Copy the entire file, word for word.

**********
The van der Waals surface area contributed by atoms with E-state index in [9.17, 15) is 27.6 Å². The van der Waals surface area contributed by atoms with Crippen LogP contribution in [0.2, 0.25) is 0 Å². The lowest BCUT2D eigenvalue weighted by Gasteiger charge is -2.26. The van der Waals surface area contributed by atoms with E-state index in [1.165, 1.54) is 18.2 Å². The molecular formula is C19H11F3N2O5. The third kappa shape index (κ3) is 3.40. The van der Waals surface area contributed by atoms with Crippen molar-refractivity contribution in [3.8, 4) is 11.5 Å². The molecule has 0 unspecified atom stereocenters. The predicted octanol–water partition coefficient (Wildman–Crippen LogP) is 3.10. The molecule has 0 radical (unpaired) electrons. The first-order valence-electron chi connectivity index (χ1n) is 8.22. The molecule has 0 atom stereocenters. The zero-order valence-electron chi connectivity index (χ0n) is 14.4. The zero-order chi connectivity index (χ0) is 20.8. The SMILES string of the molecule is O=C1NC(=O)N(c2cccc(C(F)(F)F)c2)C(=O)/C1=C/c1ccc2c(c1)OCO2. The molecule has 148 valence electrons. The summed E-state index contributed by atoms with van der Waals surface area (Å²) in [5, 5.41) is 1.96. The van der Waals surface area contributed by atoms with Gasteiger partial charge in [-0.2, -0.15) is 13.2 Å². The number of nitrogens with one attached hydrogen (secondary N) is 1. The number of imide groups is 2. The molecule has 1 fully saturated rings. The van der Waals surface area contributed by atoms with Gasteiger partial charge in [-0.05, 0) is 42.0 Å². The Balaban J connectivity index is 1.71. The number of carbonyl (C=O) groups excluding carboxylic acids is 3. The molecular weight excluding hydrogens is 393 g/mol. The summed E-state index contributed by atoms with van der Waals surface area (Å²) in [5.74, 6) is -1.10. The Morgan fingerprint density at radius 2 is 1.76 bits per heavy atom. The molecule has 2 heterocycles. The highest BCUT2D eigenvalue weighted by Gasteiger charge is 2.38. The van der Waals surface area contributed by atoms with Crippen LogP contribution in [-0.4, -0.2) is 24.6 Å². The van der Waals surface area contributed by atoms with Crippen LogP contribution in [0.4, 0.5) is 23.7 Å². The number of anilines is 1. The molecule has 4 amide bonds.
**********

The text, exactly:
The van der Waals surface area contributed by atoms with E-state index in [9.17, 15) is 27.6 Å². The van der Waals surface area contributed by atoms with Crippen LogP contribution in [0.2, 0.25) is 0 Å². The lowest BCUT2D eigenvalue weighted by Gasteiger charge is -2.26. The van der Waals surface area contributed by atoms with E-state index in [1.165, 1.54) is 18.2 Å². The molecular formula is C19H11F3N2O5. The third kappa shape index (κ3) is 3.40. The van der Waals surface area contributed by atoms with Crippen molar-refractivity contribution in [3.8, 4) is 11.5 Å². The molecule has 0 unspecified atom stereocenters. The predicted octanol–water partition coefficient (Wildman–Crippen LogP) is 3.10. The molecule has 0 radical (unpaired) electrons. The first-order valence-electron chi connectivity index (χ1n) is 8.22. The molecule has 0 atom stereocenters. The zero-order valence-electron chi connectivity index (χ0n) is 14.4. The zero-order chi connectivity index (χ0) is 20.8. The SMILES string of the molecule is O=C1NC(=O)N(c2cccc(C(F)(F)F)c2)C(=O)/C1=C/c1ccc2c(c1)OCO2. The molecule has 148 valence electrons. The summed E-state index contributed by atoms with van der Waals surface area (Å²) in [5, 5.41) is 1.96. The van der Waals surface area contributed by atoms with Gasteiger partial charge in [-0.2, -0.15) is 13.2 Å². The number of nitrogens with one attached hydrogen (secondary N) is 1. The number of imide groups is 2. The molecule has 1 fully saturated rings. The van der Waals surface area contributed by atoms with Gasteiger partial charge in [-0.05, 0) is 42.0 Å². The Balaban J connectivity index is 1.71. The number of carbonyl (C=O) groups excluding carboxylic acids is 3. The molecular weight excluding hydrogens is 393 g/mol. The summed E-state index contributed by atoms with van der Waals surface area (Å²) in [5.74, 6) is -1.10. The Morgan fingerprint density at radius 2 is 1.76 bits per heavy atom. The molecule has 2 heterocycles. The highest BCUT2D eigenvalue weighted by Gasteiger charge is 2.38. The van der Waals surface area contributed by atoms with Crippen LogP contribution in [-0.4, -0.2) is 24.6 Å². The van der Waals surface area contributed by atoms with Crippen LogP contribution in [0.4, 0.5) is 23.7 Å². The number of anilines is 1. The molecule has 4 amide bonds.